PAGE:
Democratic candidate for U.S Senate, Kevin De León. - PHOTO BY AZUCENA RASILLA
  • Photo by Azucena Rasilla
  • Democratic candidate for U.S Senate, Kevin De León.

During a campaign event at Peralta Hacienda Historical Park in Oakland on Saturday, Kevin de León, Los Angeles state senator and Democratic candidate for U.S. Senate,  spoke of the need for more progressive politics in Washington, DC. He also touted his sanctuary state bill, SB 54, which was a major rebuke of the Trump administration.

“This is a time when we move forward progressive politics,” de León said during the rally, which was hosted by Oakland's Latino Task Force. “This is what is looks like, leading from the courage of your conviction. From a position of strength, to do everything within our power to make sure that our local police enforcement do not become an extension of the federal government.”

The conversation with Oakland's Fruitvale community heavily centered on his opposition to the Trump administration's forcible separation of families and deportation of undocumented people.

De León recently released a campaign ad that talks about his own family's immigration history. He was born in Los Angeles from Guatemalan parents who were undocumented. "No federal government should ever separate children from their mothers, and children from their fathers," he said at the rally. "Not in a great state like California."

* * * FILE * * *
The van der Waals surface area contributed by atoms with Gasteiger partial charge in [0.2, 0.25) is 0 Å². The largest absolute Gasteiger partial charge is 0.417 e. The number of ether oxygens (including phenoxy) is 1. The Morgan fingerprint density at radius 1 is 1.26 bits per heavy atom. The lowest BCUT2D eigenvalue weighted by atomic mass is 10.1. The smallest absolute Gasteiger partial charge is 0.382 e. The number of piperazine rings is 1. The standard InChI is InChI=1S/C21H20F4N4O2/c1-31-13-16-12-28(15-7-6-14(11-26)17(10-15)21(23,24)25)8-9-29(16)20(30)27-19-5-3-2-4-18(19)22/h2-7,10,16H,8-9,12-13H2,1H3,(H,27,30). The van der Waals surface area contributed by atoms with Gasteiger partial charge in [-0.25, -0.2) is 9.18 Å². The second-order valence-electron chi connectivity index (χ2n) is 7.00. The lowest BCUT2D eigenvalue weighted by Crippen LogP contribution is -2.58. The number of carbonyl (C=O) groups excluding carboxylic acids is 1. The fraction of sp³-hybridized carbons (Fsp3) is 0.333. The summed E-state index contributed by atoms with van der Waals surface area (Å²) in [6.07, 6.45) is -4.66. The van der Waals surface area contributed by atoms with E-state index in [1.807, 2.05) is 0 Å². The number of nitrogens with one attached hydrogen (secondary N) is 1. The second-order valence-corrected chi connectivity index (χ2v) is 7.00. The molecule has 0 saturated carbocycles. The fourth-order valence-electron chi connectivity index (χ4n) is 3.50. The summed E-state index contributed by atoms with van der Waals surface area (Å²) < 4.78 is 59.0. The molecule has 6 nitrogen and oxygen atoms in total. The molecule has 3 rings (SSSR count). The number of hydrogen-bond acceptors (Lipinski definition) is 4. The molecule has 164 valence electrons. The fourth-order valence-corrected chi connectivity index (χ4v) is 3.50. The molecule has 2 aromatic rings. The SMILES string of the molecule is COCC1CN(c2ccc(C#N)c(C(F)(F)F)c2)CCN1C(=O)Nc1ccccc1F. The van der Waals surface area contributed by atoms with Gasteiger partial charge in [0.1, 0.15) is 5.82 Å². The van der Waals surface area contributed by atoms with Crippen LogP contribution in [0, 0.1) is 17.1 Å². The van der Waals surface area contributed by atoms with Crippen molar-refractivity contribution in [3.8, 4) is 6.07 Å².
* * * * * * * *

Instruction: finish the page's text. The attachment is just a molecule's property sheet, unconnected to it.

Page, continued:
He also spoke of the need for the state to continue the fight for clean air and policies that prevent catastrophic climate change.

In 2015, de León authored SB 350, which mandates that utilities in California purchase 33 percent of their electricity from renewable sources by 2020 and 50 percent from renewable sources by 2030.

“Progressive politics looks like the right for our children to breathe clean air, the right for our children to drink clean water,” he said. Describing his newest climate bill, SB 100, he said it "puts California on a pathway to 100 percent clean energy" and sets an example for the rest of the world.

De León has called for raising the state's minimum wage to $15. At the rally, he noted that California is one of the wealthiest states in the nation but that many families live in poverty. “We have families working two, three, sometimes four jobs just to make ends meet.”

Beyond raising the minimum wage, the state senator addressed gender and race disparities in the economy and the criminal justice system.  “It’s a pipeline of incarcerating Latinos and African Americans," he said of the current criminal justice system, and he linked underinvestment in schools to the state's over-incarceration of people of color, calling the status quo a "pipeline from cradle to prison.”

The June primary saw more than 32 candidates for the U.S Senate race and de León poked fun at how his name was hard to find on the ballot. "I said, 'Oh Lord, it looks like the white pages' — there were so many names."

But de León secured the second spot on the November ballot, allowing him to turn the campaign into a race against Sen. Dianne Feinstein.

He called the support he's received to challenge the incumbent "remarkable." In July, the California Democratic Party rebuked Feinstein and handed de León its endorsement.